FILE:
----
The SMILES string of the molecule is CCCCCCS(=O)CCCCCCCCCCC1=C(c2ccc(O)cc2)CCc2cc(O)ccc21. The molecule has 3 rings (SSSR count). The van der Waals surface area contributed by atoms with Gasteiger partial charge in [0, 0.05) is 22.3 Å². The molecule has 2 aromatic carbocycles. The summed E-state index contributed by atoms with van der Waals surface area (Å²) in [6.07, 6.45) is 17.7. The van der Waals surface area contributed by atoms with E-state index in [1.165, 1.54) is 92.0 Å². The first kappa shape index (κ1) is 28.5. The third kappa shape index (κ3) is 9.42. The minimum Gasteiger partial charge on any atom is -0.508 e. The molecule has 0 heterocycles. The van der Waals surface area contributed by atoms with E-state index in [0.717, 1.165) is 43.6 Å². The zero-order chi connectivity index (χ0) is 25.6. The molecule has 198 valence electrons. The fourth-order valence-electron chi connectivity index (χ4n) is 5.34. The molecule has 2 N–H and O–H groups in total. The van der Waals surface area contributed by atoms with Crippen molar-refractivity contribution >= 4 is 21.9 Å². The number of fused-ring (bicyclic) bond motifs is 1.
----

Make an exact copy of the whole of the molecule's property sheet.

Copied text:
The SMILES string of the molecule is CCCCCCS(=O)CCCCCCCCCCC1=C(c2ccc(O)cc2)CCc2cc(O)ccc21. The molecule has 3 rings (SSSR count). The van der Waals surface area contributed by atoms with Gasteiger partial charge in [0, 0.05) is 22.3 Å². The molecule has 2 aromatic carbocycles. The summed E-state index contributed by atoms with van der Waals surface area (Å²) in [6.07, 6.45) is 17.7. The van der Waals surface area contributed by atoms with E-state index in [1.165, 1.54) is 92.0 Å². The first kappa shape index (κ1) is 28.5. The third kappa shape index (κ3) is 9.42. The minimum Gasteiger partial charge on any atom is -0.508 e. The molecule has 0 heterocycles. The van der Waals surface area contributed by atoms with E-state index in [0.717, 1.165) is 43.6 Å². The zero-order chi connectivity index (χ0) is 25.6. The molecule has 198 valence electrons. The fourth-order valence-electron chi connectivity index (χ4n) is 5.34. The molecule has 2 N–H and O–H groups in total. The van der Waals surface area contributed by atoms with Crippen molar-refractivity contribution >= 4 is 21.9 Å². The number of fused-ring (bicyclic) bond motifs is 1.